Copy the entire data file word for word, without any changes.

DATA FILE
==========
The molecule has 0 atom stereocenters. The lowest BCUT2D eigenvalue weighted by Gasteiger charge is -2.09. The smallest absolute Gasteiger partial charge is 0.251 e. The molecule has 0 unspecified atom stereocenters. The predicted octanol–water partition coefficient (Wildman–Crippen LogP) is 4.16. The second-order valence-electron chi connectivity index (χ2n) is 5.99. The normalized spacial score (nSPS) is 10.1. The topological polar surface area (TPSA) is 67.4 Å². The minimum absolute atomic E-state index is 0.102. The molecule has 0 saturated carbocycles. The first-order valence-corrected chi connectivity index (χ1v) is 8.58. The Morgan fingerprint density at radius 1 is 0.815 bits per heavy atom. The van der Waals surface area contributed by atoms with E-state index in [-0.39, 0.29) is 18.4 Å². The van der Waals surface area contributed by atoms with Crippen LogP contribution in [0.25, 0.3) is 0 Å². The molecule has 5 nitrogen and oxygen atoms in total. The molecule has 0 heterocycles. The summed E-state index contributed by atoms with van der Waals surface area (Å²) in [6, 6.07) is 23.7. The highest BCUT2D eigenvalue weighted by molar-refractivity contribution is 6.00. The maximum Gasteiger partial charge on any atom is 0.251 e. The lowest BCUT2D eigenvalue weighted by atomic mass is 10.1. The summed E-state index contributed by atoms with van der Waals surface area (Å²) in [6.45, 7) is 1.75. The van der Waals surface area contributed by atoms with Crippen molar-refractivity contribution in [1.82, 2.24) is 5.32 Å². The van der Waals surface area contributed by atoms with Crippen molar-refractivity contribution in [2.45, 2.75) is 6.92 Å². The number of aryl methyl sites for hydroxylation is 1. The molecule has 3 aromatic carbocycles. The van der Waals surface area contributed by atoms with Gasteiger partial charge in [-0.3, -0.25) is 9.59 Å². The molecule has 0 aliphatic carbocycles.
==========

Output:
The molecule has 0 atom stereocenters. The lowest BCUT2D eigenvalue weighted by Gasteiger charge is -2.09. The smallest absolute Gasteiger partial charge is 0.251 e. The molecule has 0 unspecified atom stereocenters. The predicted octanol–water partition coefficient (Wildman–Crippen LogP) is 4.16. The second-order valence-electron chi connectivity index (χ2n) is 5.99. The normalized spacial score (nSPS) is 10.1. The topological polar surface area (TPSA) is 67.4 Å². The minimum absolute atomic E-state index is 0.102. The molecule has 0 saturated carbocycles. The first-order valence-corrected chi connectivity index (χ1v) is 8.58. The Morgan fingerprint density at radius 1 is 0.815 bits per heavy atom. The van der Waals surface area contributed by atoms with E-state index in [-0.39, 0.29) is 18.4 Å². The van der Waals surface area contributed by atoms with Crippen LogP contribution in [0.25, 0.3) is 0 Å². The molecule has 5 nitrogen and oxygen atoms in total. The molecule has 0 heterocycles. The summed E-state index contributed by atoms with van der Waals surface area (Å²) in [6, 6.07) is 23.7. The highest BCUT2D eigenvalue weighted by molar-refractivity contribution is 6.00. The maximum Gasteiger partial charge on any atom is 0.251 e. The lowest BCUT2D eigenvalue weighted by atomic mass is 10.1. The summed E-state index contributed by atoms with van der Waals surface area (Å²) in [6.45, 7) is 1.75. The van der Waals surface area contributed by atoms with Crippen molar-refractivity contribution in [1.82, 2.24) is 5.32 Å². The van der Waals surface area contributed by atoms with Crippen molar-refractivity contribution in [2.45, 2.75) is 6.92 Å². The number of aryl methyl sites for hydroxylation is 1. The molecule has 3 aromatic carbocycles. The van der Waals surface area contributed by atoms with Gasteiger partial charge in [-0.3, -0.25) is 9.59 Å². The molecule has 0 aliphatic carbocycles.